Most of the nines we read were amazing, especially considering they were written by high school students under some pretty serious time pressure. I can write when the mood strikes, but I don't flourish under the pressure of time, especially when the topic is of someone else's choosing. I made it through college because most of my English courses were structured such that half (or more) of the grade was derived from a lengthy essay on a topic of my choosing that I took all semester to research & write. You pressure me, & things get ugly. 

Mr. Garner (sorry, I don't think I've introduced you to him by name yet, but that's his name) encouraged us to adopt holistic grading across the board, in both AP & non-AP classes. Here's the beauty of holistic grading: I don't end up with a sore hand & dried out red pens. Whether an AP student or not, I was finally convinced last week that a senior in high school ought to be able to take a C paper & do some digging & soul searching & determine the reasons for the C. Sure, I might circle a word the first time it's misspelled, but not the subsequent ten times that follow. I'll show you one comma splice, but not rewrite the sentence for you every time you commit a comma sin. This topic of holistic grading was covered in the online class I took in June. I wrote one of my required  Journal Responses about how skeptical I was of my ability to let go of my desire to correct every error in my path, especially those on a student's paper. 

During Mr. Garner's speech about holistic grading I thought of the above Thoreau quote. He (that's Mr. Garner, not Thoreau) was not, & I certainly am not, advocating chucking the grammar rules. As if. He did make two key points that have stuck with me. First, many teachers miss good writing because they're blinded by errors. When you attack a paper with your error-glasses on, the errors are sometimes all you see. The assumption that good writers also have a mastery of spelling & grammar is not always true. Second, once a student knows the rule, has been made aware of the error, & shown how to correct the error, there is no point in making the same correction repeatedly, or even calling each subsequent error to the student's attention. This saves me time & teaches the student that I am not going to clean up his room for him, no matter how much the mess drives me crazy! Another argument for holistic grading is that it mimics the grading practices of the majority of professors students will encounter in college. These people didn't earn their PhDs so they could sit up nights highlighting & correcting grammatical errors.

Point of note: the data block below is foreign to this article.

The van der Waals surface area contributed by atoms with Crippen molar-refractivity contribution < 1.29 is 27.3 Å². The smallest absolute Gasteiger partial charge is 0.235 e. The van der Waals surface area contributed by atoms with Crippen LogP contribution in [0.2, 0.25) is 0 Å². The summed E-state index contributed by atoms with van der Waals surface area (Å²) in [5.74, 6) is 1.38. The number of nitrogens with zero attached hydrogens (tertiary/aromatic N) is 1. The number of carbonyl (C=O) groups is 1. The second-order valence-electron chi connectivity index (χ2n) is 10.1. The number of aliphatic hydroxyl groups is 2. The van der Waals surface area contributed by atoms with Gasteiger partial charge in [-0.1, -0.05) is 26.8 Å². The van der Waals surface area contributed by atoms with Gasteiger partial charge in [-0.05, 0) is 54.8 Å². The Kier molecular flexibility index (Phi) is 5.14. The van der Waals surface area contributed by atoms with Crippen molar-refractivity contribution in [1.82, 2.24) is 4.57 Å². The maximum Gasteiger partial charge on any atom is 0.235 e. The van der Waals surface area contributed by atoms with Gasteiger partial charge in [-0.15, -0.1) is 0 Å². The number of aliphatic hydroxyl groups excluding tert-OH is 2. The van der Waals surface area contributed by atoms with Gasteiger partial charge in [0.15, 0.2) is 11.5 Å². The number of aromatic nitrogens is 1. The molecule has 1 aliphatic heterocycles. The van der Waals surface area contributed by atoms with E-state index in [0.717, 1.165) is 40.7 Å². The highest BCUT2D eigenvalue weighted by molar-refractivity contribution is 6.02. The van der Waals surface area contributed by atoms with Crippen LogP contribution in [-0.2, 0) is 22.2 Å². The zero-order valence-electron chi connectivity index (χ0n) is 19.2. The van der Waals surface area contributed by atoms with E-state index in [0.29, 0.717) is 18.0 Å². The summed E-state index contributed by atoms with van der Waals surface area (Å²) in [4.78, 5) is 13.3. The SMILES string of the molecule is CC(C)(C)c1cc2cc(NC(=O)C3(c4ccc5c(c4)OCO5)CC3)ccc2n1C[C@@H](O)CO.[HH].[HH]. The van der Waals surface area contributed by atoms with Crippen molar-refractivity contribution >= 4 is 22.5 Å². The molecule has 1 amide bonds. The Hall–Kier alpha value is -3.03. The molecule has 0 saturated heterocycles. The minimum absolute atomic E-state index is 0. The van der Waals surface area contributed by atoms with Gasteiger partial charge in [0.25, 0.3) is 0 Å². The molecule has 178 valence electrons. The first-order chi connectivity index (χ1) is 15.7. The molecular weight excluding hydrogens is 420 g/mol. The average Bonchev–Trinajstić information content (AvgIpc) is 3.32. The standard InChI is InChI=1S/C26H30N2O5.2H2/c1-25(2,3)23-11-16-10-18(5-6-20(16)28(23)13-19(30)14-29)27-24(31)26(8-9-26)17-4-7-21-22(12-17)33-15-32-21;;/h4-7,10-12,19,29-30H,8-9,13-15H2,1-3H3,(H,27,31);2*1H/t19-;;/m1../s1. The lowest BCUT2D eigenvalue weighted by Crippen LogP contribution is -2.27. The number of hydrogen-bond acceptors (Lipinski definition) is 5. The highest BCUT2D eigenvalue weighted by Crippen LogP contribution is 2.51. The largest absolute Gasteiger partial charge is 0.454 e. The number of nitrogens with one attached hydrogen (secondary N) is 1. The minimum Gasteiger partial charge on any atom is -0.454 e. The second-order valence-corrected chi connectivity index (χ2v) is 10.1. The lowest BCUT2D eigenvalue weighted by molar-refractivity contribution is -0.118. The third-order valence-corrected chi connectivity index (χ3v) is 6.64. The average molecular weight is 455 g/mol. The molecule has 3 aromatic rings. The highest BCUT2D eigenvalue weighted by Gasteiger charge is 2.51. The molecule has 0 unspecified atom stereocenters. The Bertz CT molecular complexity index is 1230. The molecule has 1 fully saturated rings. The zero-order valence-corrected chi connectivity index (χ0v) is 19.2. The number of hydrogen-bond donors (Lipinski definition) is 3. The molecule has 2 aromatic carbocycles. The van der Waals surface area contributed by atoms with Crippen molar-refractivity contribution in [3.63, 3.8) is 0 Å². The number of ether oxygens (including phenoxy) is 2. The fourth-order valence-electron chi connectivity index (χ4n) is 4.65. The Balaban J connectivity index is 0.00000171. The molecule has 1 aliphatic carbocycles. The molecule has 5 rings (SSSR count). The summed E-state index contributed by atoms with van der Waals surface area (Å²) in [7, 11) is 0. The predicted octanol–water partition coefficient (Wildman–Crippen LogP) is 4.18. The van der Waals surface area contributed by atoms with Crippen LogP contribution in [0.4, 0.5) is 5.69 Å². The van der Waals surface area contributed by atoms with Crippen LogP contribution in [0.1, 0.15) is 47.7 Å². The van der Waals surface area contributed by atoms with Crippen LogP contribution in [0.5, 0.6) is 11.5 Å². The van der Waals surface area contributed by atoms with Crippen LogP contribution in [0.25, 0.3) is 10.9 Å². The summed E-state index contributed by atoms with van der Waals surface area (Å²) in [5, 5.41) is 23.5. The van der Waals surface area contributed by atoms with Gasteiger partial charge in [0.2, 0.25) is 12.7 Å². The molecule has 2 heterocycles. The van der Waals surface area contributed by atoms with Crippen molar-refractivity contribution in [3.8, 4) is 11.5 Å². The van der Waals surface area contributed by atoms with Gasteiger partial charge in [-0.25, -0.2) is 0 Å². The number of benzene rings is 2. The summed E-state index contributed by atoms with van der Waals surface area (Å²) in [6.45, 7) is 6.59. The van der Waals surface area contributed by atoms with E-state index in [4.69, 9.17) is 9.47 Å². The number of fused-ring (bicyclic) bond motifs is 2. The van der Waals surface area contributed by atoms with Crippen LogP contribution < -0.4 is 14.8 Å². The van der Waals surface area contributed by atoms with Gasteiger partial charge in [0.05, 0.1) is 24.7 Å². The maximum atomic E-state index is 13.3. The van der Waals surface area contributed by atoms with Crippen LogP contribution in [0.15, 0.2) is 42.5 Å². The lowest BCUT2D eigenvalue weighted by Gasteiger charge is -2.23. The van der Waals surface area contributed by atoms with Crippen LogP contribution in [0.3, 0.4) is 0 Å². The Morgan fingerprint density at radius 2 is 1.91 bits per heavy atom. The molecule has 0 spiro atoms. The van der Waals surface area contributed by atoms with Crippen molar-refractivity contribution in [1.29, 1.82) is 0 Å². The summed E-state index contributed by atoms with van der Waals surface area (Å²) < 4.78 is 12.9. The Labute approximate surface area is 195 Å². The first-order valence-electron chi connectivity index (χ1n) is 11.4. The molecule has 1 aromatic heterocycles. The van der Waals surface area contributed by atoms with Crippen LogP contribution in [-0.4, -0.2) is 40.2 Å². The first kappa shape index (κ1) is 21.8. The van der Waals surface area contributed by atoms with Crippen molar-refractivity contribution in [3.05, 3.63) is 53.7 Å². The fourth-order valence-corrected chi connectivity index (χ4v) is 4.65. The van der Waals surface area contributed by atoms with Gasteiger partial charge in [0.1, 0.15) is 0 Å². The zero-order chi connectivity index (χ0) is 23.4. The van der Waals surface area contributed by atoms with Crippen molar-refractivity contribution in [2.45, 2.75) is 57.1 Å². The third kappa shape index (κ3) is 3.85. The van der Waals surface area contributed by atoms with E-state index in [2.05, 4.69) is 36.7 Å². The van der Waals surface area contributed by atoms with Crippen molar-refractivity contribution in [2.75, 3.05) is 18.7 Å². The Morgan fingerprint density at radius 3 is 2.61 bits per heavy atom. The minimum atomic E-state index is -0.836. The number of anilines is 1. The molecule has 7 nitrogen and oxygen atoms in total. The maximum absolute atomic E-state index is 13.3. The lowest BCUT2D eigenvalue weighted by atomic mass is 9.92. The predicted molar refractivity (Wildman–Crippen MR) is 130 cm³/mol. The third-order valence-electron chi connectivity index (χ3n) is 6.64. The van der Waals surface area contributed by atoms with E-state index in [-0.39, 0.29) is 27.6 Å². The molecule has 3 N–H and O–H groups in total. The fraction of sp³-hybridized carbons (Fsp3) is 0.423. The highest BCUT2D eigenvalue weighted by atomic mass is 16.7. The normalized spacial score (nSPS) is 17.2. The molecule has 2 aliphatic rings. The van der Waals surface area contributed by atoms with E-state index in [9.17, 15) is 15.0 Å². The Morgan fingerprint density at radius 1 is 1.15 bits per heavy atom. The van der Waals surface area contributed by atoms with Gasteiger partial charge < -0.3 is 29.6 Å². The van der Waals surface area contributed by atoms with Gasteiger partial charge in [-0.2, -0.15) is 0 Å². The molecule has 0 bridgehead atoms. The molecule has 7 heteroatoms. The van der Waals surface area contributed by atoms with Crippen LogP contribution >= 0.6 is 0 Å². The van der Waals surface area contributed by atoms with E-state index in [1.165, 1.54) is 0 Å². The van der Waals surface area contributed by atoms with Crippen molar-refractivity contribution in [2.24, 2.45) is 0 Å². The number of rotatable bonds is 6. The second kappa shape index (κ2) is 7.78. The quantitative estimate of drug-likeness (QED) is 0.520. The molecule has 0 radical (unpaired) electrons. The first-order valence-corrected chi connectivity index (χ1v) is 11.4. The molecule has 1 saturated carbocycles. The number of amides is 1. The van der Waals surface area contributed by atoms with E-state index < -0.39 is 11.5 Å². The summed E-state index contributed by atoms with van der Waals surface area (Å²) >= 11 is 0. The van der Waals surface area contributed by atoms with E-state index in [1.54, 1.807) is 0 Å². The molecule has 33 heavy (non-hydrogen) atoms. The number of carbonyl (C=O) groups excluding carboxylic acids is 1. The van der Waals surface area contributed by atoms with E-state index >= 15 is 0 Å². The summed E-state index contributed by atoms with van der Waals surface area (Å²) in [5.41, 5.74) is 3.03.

Interspersed among the AP exam grading drills we discussed effective ways to teach a novel, a play, a short story, & poetry. I desperately needed to hear the discussion on teaching poetry, & on teaching students how to effectively analyze poetry. Mr. Garner discussed the language of poetry, terms like diction, tone, anaphora, ballad, enjambment, assonance, etc., & explained how, as with any other language, students will not excel until they learn the language necessary to express their thoughts (at this point we segued into a lengthy discussion of language & 1984 which of course was amazing . . . you've no idea how exhilarating it is to be in a room with people who are intimately familiar with any possible literary reference you might make). 

Are you still awake? There was no variety to my week last week. I didn't buy anything online. I didn't read much (fiction, that is). I didn't watch much of the RNC (& I think you'd likely prefer this dissertation on grading to my reaction to the RNC). I didn't even see the kids much until Friday (which was, of course, spent dozing & drinking coffee). 

I know you may not be riveted by my revelations re: grading essays. I'll say this & leave you to your morning. Whether you're grading essays or dealing with students or people in general, it is worth remembering that we are paid for our suspicions by finding what we suspect. Grading essays is so incredibly subjective. There are so many rabbit holes you can jump down, & then, in the dark, you don't see what the student has done well. Plastered & highlighted at the top of the grading rubric on the written portions of the AP Literature & Composition Exam is the sentence: Give the student credit for what they do well. You can substitute a variety of nouns for student in that sentence, depending on your station in life. Don't crucify people over comma slices; don't miss beauty because you're too busy correcting spelling to see it.   

And with that extended & perhaps convoluted metaphor, I bid you farewell until August.